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An atom is represented by its atomic symbol, enclosed in square brackets, [ ]. The first character of the symbol is uppercase and the second (if any) is lowercase, except that for aromatic atoms (see below), the first character is lowercase. There are 111 valid atomic symbols, as defined by IUPAC (see also Web Elements).
The symbol '*' is also accepted as a valid atomic symbol, and represents a "wildcard" or unknown atom.
Hydrogens inside of brackets are specified as "Hn" where "n" is a number such as "H3". If no "Hn" is specified, it is identical to H0. If H is specified without a number, it is identical to H1. For example, [C] and [CH0] are identical, and [CH] and [CH1] are identical.
Hydrogens that are specified in brackets with this notation have undefined isotope, no chirality, no other bound hydrogen, neutral charge, and an undefined atom class.
|[ClH]||hydrochloric acid||H1 implied|
|[ClH1]||hydrochloric acid|| |
A hydrogen atom cannot have a hydrogen count, for example, [HH1] is illegal. Hydrogens connected to other hydrogens must be represented as explicit atoms in square brackets. For example molecular hydrogen must be written as [H][H].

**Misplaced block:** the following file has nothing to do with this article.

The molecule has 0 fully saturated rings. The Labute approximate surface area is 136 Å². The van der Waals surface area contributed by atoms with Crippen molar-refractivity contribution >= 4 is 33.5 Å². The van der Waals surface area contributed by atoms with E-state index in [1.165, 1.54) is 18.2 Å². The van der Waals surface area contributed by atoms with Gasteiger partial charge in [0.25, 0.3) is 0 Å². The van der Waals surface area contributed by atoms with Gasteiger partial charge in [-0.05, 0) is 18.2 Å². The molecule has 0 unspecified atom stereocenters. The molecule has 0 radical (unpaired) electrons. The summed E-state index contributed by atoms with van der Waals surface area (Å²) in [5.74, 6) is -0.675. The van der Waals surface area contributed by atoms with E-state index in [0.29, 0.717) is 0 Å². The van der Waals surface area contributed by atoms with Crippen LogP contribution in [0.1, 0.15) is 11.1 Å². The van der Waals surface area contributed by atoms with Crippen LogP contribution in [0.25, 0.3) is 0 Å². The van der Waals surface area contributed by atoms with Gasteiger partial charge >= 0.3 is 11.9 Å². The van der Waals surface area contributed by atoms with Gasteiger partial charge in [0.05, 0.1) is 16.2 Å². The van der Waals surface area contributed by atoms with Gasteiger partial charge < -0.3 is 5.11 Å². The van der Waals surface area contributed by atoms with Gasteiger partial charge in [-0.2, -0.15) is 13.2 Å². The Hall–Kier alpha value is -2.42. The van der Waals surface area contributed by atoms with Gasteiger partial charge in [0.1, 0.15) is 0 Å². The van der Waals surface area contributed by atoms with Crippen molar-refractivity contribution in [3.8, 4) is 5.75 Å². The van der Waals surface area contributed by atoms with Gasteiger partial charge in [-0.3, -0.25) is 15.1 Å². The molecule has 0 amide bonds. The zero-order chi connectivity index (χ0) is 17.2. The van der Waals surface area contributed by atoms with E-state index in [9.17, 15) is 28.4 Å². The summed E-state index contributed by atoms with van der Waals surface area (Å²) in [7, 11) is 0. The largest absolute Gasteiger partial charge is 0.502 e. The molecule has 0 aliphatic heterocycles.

Question: are more than 9 hydrogens possible? Should they be supported?
Charge is specified by a "+n" or "-n" where "n" is a number; if the number is missing, it means either +1 or -1 as appropriate.
For backwards compatibility, a general-purpose SMILES parser should accept the symbols "--" and "++" to mean charges of -2 and +2, but this is a deprecated form and should be avoided.
|[Cl-]||chloride anion||-1 charge, H0 implied|
|[OH1-]||hydroxyl anion||-1 charge, H1|
|[OH-1]||hydroxyl anion||-1 charge, H1|
|[Cu+2]||copper cation||+2 charge, H0 implied|
|[Cu++]||copper cation||+2 charge, H0 implied (deprecated form)|
Question: do we need to allow two-digit charges, like "+10"?
Isotopic specification is placed inside the square brackets for an atom preceeding the atomic symbol; for example:
|[238U]||uranium 238 atom|
An isotope is interpreted as a number, so that [2H], [02H] and [002H] all mean deuterium. If the isotope field is not specified then the atom is assumed to have the naturally-occuring isotopic ratios. The isotope value 0 also indicates an isotope of zero, that is [0S] is not the same as [S].